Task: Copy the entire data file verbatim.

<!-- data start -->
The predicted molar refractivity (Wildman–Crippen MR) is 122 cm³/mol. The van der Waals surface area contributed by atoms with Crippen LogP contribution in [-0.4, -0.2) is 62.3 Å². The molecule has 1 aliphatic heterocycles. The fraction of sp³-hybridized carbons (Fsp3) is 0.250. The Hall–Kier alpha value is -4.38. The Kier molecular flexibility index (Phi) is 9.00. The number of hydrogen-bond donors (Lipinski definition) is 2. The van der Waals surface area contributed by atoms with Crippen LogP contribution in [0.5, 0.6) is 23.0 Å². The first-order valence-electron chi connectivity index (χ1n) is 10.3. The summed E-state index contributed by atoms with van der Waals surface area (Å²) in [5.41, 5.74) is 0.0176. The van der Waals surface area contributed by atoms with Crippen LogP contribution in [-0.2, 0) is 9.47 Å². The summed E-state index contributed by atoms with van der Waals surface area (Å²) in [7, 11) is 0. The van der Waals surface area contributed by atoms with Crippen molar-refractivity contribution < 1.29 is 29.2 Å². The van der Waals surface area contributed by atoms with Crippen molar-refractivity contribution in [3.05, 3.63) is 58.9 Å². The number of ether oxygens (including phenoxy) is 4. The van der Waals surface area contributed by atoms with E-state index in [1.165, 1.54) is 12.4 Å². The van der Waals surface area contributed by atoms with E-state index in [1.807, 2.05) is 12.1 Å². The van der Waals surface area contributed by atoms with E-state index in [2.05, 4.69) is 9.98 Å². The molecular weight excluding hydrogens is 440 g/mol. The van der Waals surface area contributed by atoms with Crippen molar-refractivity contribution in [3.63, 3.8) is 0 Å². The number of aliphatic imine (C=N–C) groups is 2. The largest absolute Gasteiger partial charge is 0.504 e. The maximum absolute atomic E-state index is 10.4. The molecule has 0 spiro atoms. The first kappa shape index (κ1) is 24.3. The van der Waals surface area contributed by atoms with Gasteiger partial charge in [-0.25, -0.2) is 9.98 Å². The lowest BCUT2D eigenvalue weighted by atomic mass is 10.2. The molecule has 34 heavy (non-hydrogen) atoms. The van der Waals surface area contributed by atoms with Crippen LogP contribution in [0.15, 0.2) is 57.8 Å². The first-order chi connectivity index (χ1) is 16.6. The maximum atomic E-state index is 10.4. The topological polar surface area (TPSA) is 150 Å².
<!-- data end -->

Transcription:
The predicted molar refractivity (Wildman–Crippen MR) is 122 cm³/mol. The van der Waals surface area contributed by atoms with Crippen LogP contribution in [-0.4, -0.2) is 62.3 Å². The molecule has 1 aliphatic heterocycles. The fraction of sp³-hybridized carbons (Fsp3) is 0.250. The Hall–Kier alpha value is -4.38. The Kier molecular flexibility index (Phi) is 9.00. The number of hydrogen-bond donors (Lipinski definition) is 2. The van der Waals surface area contributed by atoms with Crippen LogP contribution in [0.5, 0.6) is 23.0 Å². The first-order valence-electron chi connectivity index (χ1n) is 10.3. The summed E-state index contributed by atoms with van der Waals surface area (Å²) in [5.41, 5.74) is 0.0176. The van der Waals surface area contributed by atoms with Crippen LogP contribution in [-0.2, 0) is 9.47 Å². The summed E-state index contributed by atoms with van der Waals surface area (Å²) in [7, 11) is 0. The van der Waals surface area contributed by atoms with Crippen molar-refractivity contribution < 1.29 is 29.2 Å². The van der Waals surface area contributed by atoms with Crippen molar-refractivity contribution in [3.05, 3.63) is 58.9 Å². The number of ether oxygens (including phenoxy) is 4. The van der Waals surface area contributed by atoms with E-state index in [1.165, 1.54) is 12.4 Å². The van der Waals surface area contributed by atoms with E-state index in [1.807, 2.05) is 12.1 Å². The van der Waals surface area contributed by atoms with E-state index in [2.05, 4.69) is 9.98 Å². The molecular weight excluding hydrogens is 440 g/mol. The van der Waals surface area contributed by atoms with Crippen molar-refractivity contribution in [3.63, 3.8) is 0 Å². The number of aliphatic imine (C=N–C) groups is 2. The largest absolute Gasteiger partial charge is 0.504 e. The maximum absolute atomic E-state index is 10.4. The molecule has 0 spiro atoms. The first kappa shape index (κ1) is 24.3. The van der Waals surface area contributed by atoms with Gasteiger partial charge in [-0.25, -0.2) is 9.98 Å². The lowest BCUT2D eigenvalue weighted by atomic mass is 10.2. The molecule has 34 heavy (non-hydrogen) atoms. The van der Waals surface area contributed by atoms with Crippen LogP contribution in [0.15, 0.2) is 57.8 Å². The first-order chi connectivity index (χ1) is 16.6. The maximum atomic E-state index is 10.4. The topological polar surface area (TPSA) is 150 Å².